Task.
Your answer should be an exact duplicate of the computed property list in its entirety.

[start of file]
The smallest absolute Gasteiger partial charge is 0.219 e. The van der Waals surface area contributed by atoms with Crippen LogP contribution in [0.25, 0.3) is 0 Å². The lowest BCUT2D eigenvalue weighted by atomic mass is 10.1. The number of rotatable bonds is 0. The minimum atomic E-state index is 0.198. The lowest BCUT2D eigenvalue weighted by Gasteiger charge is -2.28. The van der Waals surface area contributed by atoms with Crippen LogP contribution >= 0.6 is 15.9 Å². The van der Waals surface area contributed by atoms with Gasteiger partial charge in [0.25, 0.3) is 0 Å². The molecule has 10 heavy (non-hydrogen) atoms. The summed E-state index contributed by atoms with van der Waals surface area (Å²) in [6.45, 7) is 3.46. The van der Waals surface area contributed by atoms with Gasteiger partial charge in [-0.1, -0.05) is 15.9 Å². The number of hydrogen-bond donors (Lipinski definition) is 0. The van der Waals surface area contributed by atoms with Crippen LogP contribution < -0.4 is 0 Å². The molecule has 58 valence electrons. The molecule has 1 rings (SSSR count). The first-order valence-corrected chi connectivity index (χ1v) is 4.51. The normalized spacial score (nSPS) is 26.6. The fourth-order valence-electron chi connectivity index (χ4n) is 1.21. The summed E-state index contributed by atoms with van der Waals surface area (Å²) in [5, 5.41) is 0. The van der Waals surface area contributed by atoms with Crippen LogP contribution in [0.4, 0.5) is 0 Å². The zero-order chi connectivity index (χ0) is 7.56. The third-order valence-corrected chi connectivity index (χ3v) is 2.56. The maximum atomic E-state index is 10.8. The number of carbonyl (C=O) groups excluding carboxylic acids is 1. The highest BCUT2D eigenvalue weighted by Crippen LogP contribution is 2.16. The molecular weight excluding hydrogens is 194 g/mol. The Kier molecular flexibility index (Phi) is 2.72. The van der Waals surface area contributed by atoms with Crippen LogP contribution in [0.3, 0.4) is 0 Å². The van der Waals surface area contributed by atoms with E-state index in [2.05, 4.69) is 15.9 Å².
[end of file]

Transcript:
The smallest absolute Gasteiger partial charge is 0.219 e. The van der Waals surface area contributed by atoms with Crippen LogP contribution in [0.25, 0.3) is 0 Å². The lowest BCUT2D eigenvalue weighted by atomic mass is 10.1. The number of rotatable bonds is 0. The minimum atomic E-state index is 0.198. The lowest BCUT2D eigenvalue weighted by Gasteiger charge is -2.28. The van der Waals surface area contributed by atoms with Crippen LogP contribution >= 0.6 is 15.9 Å². The van der Waals surface area contributed by atoms with Gasteiger partial charge in [0.25, 0.3) is 0 Å². The molecule has 10 heavy (non-hydrogen) atoms. The summed E-state index contributed by atoms with van der Waals surface area (Å²) in [6.45, 7) is 3.46. The van der Waals surface area contributed by atoms with Gasteiger partial charge in [-0.1, -0.05) is 15.9 Å². The number of hydrogen-bond donors (Lipinski definition) is 0. The van der Waals surface area contributed by atoms with Crippen LogP contribution < -0.4 is 0 Å². The molecule has 58 valence electrons. The molecule has 1 rings (SSSR count). The first-order valence-corrected chi connectivity index (χ1v) is 4.51. The normalized spacial score (nSPS) is 26.6. The fourth-order valence-electron chi connectivity index (χ4n) is 1.21. The summed E-state index contributed by atoms with van der Waals surface area (Å²) in [5, 5.41) is 0. The van der Waals surface area contributed by atoms with Crippen LogP contribution in [0.4, 0.5) is 0 Å². The zero-order chi connectivity index (χ0) is 7.56. The third-order valence-corrected chi connectivity index (χ3v) is 2.56. The maximum atomic E-state index is 10.8. The number of carbonyl (C=O) groups excluding carboxylic acids is 1. The highest BCUT2D eigenvalue weighted by Crippen LogP contribution is 2.16. The molecular weight excluding hydrogens is 194 g/mol. The Kier molecular flexibility index (Phi) is 2.72. The van der Waals surface area contributed by atoms with Crippen LogP contribution in [0.3, 0.4) is 0 Å². The van der Waals surface area contributed by atoms with E-state index in [2.05, 4.69) is 15.9 Å².